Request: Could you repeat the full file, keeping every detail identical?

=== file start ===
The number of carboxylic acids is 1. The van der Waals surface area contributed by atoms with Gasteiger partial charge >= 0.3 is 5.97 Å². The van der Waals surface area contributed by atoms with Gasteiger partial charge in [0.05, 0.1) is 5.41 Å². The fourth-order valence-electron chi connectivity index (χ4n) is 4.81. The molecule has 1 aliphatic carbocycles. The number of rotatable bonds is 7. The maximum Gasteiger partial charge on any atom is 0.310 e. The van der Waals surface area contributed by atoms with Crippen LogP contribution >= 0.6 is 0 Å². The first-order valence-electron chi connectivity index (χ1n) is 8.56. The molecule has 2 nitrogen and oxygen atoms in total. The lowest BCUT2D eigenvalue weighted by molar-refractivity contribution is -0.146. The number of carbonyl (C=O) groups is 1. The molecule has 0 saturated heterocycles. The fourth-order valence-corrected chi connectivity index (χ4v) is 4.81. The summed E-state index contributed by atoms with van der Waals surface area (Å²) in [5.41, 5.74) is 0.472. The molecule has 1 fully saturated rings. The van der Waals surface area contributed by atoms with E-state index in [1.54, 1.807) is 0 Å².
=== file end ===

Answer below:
The number of carboxylic acids is 1. The van der Waals surface area contributed by atoms with Gasteiger partial charge >= 0.3 is 5.97 Å². The van der Waals surface area contributed by atoms with Gasteiger partial charge in [0.05, 0.1) is 5.41 Å². The fourth-order valence-electron chi connectivity index (χ4n) is 4.81. The molecule has 1 aliphatic carbocycles. The number of rotatable bonds is 7. The maximum Gasteiger partial charge on any atom is 0.310 e. The van der Waals surface area contributed by atoms with Crippen LogP contribution >= 0.6 is 0 Å². The first-order valence-electron chi connectivity index (χ1n) is 8.56. The molecule has 2 nitrogen and oxygen atoms in total. The lowest BCUT2D eigenvalue weighted by molar-refractivity contribution is -0.146. The number of carbonyl (C=O) groups is 1. The molecule has 0 saturated heterocycles. The fourth-order valence-corrected chi connectivity index (χ4v) is 4.81. The summed E-state index contributed by atoms with van der Waals surface area (Å²) in [5.41, 5.74) is 0.472. The molecule has 1 fully saturated rings. The van der Waals surface area contributed by atoms with E-state index in [1.54, 1.807) is 0 Å².